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McQuillan withdraws complaint against GEA, files a second complaint against the teachers union

GENEVA – Batavia resident Robert McQuillan withdrew one complaint against the Geneva Education Association before the State Board of Elections could make a ruling, which was expected at its May 21 meeting. He had filed that complaint March 15 alleging the teachers union spent more than $5,000 on its mailers in support of three Geneva District 304 school board candidates in the April 2 consolidated election.

However, he had filed a new complaint on April 26, alleging that the teachers union never formed a political action committee, though it received $8,420 from the Illinois Political Action Committee for Education, the Illinois Education Association’s PAC.

McQuillan, formerly of Geneva, is known there for his outspoken activism on property taxes.

“I could not prove they spent more than $5,000,” McQuillan said about his first complaint. “The hearing administrator was going to recommend that it be dismissed, so I withdrew it.”

In text message, GEA President Kevin Gannon stated that McQuillan's first complaint was false because the union had not spent $5,000 when he filed that complaint.

"We did eventually exceed the $5,000 threshold and did form a committee when that occured," Gannon's text stated.

Geneva Educators 4 Students received its first $3,852 from the Illinois Political Action Committee for Education on March 25 and an additional $2,000 on March 29, records show.

They registered the political action committee March 21 with the State Board of Elections.

McQuillan said his second complaint is based on the 2019 first quarter reports filed by Geneva Educators 4 Students, IPACE, Friends of Katherine Frye and Alicia Saxton for school board.

“The complaint is an in-depth review of the inner working of these committees and how the funds were mixed between them and the Geneva Education Association,” McQuillan said. “The Illinois Political Action Committee for Education gave the Geneva Education Association $8,420 and they never formed a political action committee. You must organize a committee once you receive or spend $5,000.”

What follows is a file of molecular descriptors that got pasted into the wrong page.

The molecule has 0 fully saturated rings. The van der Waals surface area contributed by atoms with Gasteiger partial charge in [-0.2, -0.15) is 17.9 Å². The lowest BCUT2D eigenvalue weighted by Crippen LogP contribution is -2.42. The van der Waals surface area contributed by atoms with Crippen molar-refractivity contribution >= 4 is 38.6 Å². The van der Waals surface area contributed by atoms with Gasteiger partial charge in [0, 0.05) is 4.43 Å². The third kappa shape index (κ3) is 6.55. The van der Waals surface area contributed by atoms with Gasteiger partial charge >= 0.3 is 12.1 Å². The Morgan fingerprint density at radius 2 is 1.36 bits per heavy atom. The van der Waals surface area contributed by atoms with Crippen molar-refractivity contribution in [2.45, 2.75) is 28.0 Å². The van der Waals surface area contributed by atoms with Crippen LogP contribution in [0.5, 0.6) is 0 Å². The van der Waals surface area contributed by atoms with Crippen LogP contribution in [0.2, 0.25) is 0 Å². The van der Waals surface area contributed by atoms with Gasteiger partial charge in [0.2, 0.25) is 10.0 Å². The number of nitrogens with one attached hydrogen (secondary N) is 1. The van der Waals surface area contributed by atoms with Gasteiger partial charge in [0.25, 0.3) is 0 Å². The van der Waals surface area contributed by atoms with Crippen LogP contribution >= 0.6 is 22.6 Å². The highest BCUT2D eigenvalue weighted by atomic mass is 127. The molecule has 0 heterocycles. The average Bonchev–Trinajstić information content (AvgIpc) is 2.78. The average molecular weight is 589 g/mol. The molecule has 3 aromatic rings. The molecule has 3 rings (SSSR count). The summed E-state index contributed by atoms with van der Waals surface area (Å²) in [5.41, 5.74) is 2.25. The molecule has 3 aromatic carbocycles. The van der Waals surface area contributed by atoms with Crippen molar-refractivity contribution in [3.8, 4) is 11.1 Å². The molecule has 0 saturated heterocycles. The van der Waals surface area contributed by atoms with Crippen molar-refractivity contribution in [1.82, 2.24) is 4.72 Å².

GEA President Kevin Gannon is also the chairman of Geneva Educators 4 Students.

State records of the quarterly report show Geneva Educators 4 Students received and spent $12,403.04, including giving $2,000 each to Alicia Saxton for School board and Robert L. Cabeen.

“They broke election law,” McQuillan said. “According to records, they spent $12,000 to get three people elected to a board of education when the most you would spend is $200 on signs and that’s it. If they’re spending that much money, they are going to expect something back.”

McQuillan said unions were trying to get their supporters elected to local school boards.

McQuillan pointed to the 48-page Illinois Education Association School Board Election and Campaign Handbook, as proof of his assertion.

“The union pushing a candidate is not illegal,” McQuillan said. “But is it morally correct or ethically correct for supporters of the teachers union to also be directly involved in a lot of discussions in things that are directly related to the teachers.”

In response, Gannon issued a statement: “Everything that happens inside our classrooms is governed by a decision made outside of it. In order to make sure our students have the best education possible, the Geneva Education Association strongly believes that as citizens and community members, educators should vote and be involved in their local election process.”

Candidates Frye, Cabeen and Saxton addressed the issue of school board members being beholden to the teachers union that helped get them elected by saying their decisions would be independent and based on what was best for the district.

Cabeen did not have to form a political action committee because he did not receive nor spend the required $5,000 threshold, according to state law.

Cabeen said he appreciated the union's financial support, but said it was not why he got elected.

“I got elected by walking 17 miles a day and I knocked on so many doors,” Cabeen said. “It coincided with spring break, so I was able to talk to many people by approaching it like a serious job. That is how I got my bump. If you are running in a field of nine and there will only be three winners, that is what you have to do.”

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